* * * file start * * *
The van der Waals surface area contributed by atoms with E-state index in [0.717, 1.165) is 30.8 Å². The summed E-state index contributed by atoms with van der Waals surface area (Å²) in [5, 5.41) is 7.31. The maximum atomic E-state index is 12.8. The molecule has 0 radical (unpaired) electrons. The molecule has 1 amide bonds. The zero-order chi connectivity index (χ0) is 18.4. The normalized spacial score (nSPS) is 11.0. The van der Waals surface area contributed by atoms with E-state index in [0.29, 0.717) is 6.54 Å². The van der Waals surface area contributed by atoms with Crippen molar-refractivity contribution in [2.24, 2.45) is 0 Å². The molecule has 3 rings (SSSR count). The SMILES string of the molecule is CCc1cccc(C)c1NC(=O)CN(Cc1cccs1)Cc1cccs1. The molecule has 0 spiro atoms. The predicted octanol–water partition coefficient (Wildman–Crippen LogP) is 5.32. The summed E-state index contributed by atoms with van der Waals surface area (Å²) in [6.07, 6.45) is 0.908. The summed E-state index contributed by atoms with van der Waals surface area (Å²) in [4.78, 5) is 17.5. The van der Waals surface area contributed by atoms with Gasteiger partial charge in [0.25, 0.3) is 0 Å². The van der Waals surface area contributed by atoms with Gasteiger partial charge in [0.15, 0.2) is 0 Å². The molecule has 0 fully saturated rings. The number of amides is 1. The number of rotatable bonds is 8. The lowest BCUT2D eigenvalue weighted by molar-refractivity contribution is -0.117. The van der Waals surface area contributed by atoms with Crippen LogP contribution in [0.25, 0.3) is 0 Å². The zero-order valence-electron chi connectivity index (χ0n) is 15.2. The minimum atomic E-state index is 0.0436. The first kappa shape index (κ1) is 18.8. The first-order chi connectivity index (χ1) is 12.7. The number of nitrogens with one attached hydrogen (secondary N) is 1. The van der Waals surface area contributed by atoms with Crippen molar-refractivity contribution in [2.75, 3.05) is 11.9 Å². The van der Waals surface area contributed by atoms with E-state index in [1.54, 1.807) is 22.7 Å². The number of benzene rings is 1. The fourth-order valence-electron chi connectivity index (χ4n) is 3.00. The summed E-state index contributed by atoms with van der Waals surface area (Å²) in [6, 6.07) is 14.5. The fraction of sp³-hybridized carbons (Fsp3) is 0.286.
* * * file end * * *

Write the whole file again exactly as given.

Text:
The van der Waals surface area contributed by atoms with E-state index in [0.717, 1.165) is 30.8 Å². The summed E-state index contributed by atoms with van der Waals surface area (Å²) in [5, 5.41) is 7.31. The maximum atomic E-state index is 12.8. The molecule has 0 radical (unpaired) electrons. The molecule has 1 amide bonds. The zero-order chi connectivity index (χ0) is 18.4. The normalized spacial score (nSPS) is 11.0. The van der Waals surface area contributed by atoms with E-state index in [0.29, 0.717) is 6.54 Å². The van der Waals surface area contributed by atoms with Crippen molar-refractivity contribution in [2.24, 2.45) is 0 Å². The molecule has 3 rings (SSSR count). The SMILES string of the molecule is CCc1cccc(C)c1NC(=O)CN(Cc1cccs1)Cc1cccs1. The molecule has 0 spiro atoms. The predicted octanol–water partition coefficient (Wildman–Crippen LogP) is 5.32. The summed E-state index contributed by atoms with van der Waals surface area (Å²) in [6.07, 6.45) is 0.908. The summed E-state index contributed by atoms with van der Waals surface area (Å²) in [4.78, 5) is 17.5. The van der Waals surface area contributed by atoms with Gasteiger partial charge in [0.25, 0.3) is 0 Å². The van der Waals surface area contributed by atoms with Gasteiger partial charge in [0.15, 0.2) is 0 Å². The molecule has 0 fully saturated rings. The number of amides is 1. The number of rotatable bonds is 8. The lowest BCUT2D eigenvalue weighted by molar-refractivity contribution is -0.117. The van der Waals surface area contributed by atoms with Crippen LogP contribution in [0.25, 0.3) is 0 Å². The zero-order valence-electron chi connectivity index (χ0n) is 15.2. The minimum atomic E-state index is 0.0436. The first kappa shape index (κ1) is 18.8. The first-order chi connectivity index (χ1) is 12.7. The number of nitrogens with one attached hydrogen (secondary N) is 1. The van der Waals surface area contributed by atoms with Crippen molar-refractivity contribution in [2.75, 3.05) is 11.9 Å². The van der Waals surface area contributed by atoms with E-state index in [1.54, 1.807) is 22.7 Å². The number of benzene rings is 1. The fourth-order valence-electron chi connectivity index (χ4n) is 3.00. The summed E-state index contributed by atoms with van der Waals surface area (Å²) in [6, 6.07) is 14.5. The fraction of sp³-hybridized carbons (Fsp3) is 0.286.